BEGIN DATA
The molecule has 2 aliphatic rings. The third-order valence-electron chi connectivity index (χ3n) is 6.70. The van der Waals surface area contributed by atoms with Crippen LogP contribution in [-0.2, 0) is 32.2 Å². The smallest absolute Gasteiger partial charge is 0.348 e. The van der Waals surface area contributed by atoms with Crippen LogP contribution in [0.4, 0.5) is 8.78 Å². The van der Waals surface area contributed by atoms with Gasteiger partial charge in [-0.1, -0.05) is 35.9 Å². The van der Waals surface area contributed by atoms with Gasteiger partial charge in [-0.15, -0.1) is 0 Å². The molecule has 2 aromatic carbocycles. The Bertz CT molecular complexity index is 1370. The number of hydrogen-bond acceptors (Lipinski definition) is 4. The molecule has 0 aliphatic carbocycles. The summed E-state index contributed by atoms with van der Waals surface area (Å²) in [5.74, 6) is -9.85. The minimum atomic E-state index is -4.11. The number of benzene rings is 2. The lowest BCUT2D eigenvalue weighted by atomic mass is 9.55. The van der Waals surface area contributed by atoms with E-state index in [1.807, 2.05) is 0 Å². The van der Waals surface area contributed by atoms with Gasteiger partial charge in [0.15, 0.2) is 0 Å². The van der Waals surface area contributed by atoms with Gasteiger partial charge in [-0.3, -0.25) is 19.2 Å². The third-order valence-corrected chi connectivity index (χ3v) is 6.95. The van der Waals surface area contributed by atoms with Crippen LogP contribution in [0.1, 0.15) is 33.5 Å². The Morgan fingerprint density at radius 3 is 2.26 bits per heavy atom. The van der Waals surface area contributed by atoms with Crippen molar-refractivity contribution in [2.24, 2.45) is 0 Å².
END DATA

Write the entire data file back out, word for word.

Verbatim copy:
The molecule has 2 aliphatic rings. The third-order valence-electron chi connectivity index (χ3n) is 6.70. The van der Waals surface area contributed by atoms with Crippen LogP contribution in [-0.2, 0) is 32.2 Å². The smallest absolute Gasteiger partial charge is 0.348 e. The van der Waals surface area contributed by atoms with Crippen LogP contribution in [0.4, 0.5) is 8.78 Å². The van der Waals surface area contributed by atoms with Gasteiger partial charge in [-0.1, -0.05) is 35.9 Å². The van der Waals surface area contributed by atoms with Gasteiger partial charge in [-0.15, -0.1) is 0 Å². The molecule has 2 aromatic carbocycles. The Bertz CT molecular complexity index is 1370. The number of hydrogen-bond acceptors (Lipinski definition) is 4. The molecule has 0 aliphatic carbocycles. The summed E-state index contributed by atoms with van der Waals surface area (Å²) in [5.74, 6) is -9.85. The minimum atomic E-state index is -4.11. The number of benzene rings is 2. The lowest BCUT2D eigenvalue weighted by atomic mass is 9.55. The van der Waals surface area contributed by atoms with E-state index in [1.807, 2.05) is 0 Å². The van der Waals surface area contributed by atoms with Gasteiger partial charge in [0.15, 0.2) is 0 Å². The van der Waals surface area contributed by atoms with Gasteiger partial charge in [-0.3, -0.25) is 19.2 Å². The third-order valence-corrected chi connectivity index (χ3v) is 6.95. The van der Waals surface area contributed by atoms with Crippen LogP contribution in [0.1, 0.15) is 33.5 Å². The Morgan fingerprint density at radius 3 is 2.26 bits per heavy atom. The van der Waals surface area contributed by atoms with Crippen molar-refractivity contribution in [2.24, 2.45) is 0 Å².